Some of the caves are multi-storeyed, with different layers used for residence, imparting religious education to monks and nuns, and burial sites. Written in at least four different Tibetan scripts, the manuscripts, once deciphered, are likely to provide a wealth of historical data about the ancient Tibetan kingdom, its relations with China, Nepal and India, and perhaps even about the Buddha himself.
Between 15th and 17th centuries, Mustang - a corruption of Lo Manthang, meaning the 'southern plains of aspiration' - was an independent, rich and powerful kingdom whose rulers dominated the trans-Himalayan trade between Tibet and India.

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L

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Nepal Ancient history
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Neolithic tools found in the Kathmandu Valley indicate that people have been living in the Himalayan region for at least 9,000 years. Documented references reach back to the first millennium BCE, when ancient Indian epics such as the Mahabharata mention the Kiratas, the inhabitants of Nepal. It appears that people who were probably of Tibeto-Burman ethnicity lived in Nepal 2,500 years ago. Ramayana, which refers to the era before Mahabharat, states Mithila, which is currently known as Janakpur in Nepal, as the birth place of goddess Sita. Also, the presence of historical sites, e.g., Valmik ashram, indicates the presence of Aryan culture in Nepal at that period.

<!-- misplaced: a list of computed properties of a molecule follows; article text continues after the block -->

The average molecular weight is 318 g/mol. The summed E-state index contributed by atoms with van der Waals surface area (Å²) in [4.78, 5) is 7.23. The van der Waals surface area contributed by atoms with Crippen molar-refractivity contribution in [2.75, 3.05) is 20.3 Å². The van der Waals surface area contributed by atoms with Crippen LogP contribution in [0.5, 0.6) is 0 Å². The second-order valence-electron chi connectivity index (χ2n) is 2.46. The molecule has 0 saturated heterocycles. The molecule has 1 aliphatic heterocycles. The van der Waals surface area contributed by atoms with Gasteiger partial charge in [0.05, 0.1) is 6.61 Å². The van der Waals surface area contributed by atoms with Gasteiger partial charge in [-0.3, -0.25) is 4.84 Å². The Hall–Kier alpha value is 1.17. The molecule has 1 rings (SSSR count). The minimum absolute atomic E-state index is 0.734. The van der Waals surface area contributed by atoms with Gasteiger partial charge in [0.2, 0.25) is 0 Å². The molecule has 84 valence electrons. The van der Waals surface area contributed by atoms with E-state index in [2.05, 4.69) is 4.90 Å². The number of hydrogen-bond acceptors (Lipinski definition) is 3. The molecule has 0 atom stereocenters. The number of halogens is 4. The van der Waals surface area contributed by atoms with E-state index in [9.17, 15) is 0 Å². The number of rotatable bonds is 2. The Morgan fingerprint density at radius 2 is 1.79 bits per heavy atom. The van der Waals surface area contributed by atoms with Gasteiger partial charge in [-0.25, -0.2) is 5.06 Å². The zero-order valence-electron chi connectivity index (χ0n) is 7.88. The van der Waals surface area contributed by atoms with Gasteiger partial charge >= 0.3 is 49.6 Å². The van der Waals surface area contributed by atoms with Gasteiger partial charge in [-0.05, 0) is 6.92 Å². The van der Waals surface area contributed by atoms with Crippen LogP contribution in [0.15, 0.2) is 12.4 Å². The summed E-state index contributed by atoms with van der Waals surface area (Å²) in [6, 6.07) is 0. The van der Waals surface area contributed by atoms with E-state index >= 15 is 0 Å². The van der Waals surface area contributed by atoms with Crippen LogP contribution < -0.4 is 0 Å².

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-- Edited by Blobrana at 15:42, 2007-04-06

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L

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Tibetan Forest
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Researchers have revealed that the barren landscape of Tibet as is in evidence recently, was covered by thick cypress forests some 4600 years ago.
According to the research carried out by Georg Miehe of the University of Marburg in Germany, the forest was destroyed by the local inhabitants to make way for barley cultivation and grazing animals.
The researchers after having analysed climate data, pollen records and ancient soil samples from in and around Lhasa, drew the inference that the climate in the region was most suitable for the growth of the forest.